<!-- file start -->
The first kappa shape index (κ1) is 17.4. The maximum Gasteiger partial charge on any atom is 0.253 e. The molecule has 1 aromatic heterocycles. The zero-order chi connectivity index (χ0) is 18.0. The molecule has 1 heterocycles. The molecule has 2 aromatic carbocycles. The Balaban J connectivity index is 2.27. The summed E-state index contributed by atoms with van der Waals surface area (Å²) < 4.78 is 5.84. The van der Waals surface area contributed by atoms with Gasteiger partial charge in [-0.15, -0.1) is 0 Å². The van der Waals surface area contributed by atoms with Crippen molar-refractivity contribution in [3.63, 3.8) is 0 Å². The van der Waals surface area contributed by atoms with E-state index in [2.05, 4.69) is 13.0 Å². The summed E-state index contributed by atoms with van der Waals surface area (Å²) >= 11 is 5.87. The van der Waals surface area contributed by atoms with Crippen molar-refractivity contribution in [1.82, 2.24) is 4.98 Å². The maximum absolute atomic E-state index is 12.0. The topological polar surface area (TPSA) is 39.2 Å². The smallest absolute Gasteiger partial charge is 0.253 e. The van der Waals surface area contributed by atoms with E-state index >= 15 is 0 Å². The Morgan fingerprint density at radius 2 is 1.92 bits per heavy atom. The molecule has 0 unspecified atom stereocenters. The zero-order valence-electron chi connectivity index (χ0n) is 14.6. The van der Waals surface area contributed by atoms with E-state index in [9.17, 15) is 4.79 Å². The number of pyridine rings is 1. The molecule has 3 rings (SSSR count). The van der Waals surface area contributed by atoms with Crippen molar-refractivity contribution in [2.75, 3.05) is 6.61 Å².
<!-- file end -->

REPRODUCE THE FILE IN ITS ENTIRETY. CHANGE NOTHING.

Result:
The first kappa shape index (κ1) is 17.4. The maximum Gasteiger partial charge on any atom is 0.253 e. The molecule has 1 aromatic heterocycles. The zero-order chi connectivity index (χ0) is 18.0. The molecule has 1 heterocycles. The molecule has 2 aromatic carbocycles. The Balaban J connectivity index is 2.27. The summed E-state index contributed by atoms with van der Waals surface area (Å²) < 4.78 is 5.84. The van der Waals surface area contributed by atoms with Gasteiger partial charge in [-0.15, -0.1) is 0 Å². The van der Waals surface area contributed by atoms with Crippen molar-refractivity contribution in [3.63, 3.8) is 0 Å². The van der Waals surface area contributed by atoms with E-state index in [2.05, 4.69) is 13.0 Å². The summed E-state index contributed by atoms with van der Waals surface area (Å²) >= 11 is 5.87. The van der Waals surface area contributed by atoms with Crippen molar-refractivity contribution in [1.82, 2.24) is 4.98 Å². The maximum absolute atomic E-state index is 12.0. The topological polar surface area (TPSA) is 39.2 Å². The smallest absolute Gasteiger partial charge is 0.253 e. The van der Waals surface area contributed by atoms with E-state index >= 15 is 0 Å². The Morgan fingerprint density at radius 2 is 1.92 bits per heavy atom. The molecule has 0 unspecified atom stereocenters. The zero-order valence-electron chi connectivity index (χ0n) is 14.6. The van der Waals surface area contributed by atoms with E-state index in [9.17, 15) is 4.79 Å². The number of pyridine rings is 1. The molecule has 3 rings (SSSR count). The van der Waals surface area contributed by atoms with Crippen molar-refractivity contribution in [2.75, 3.05) is 6.61 Å².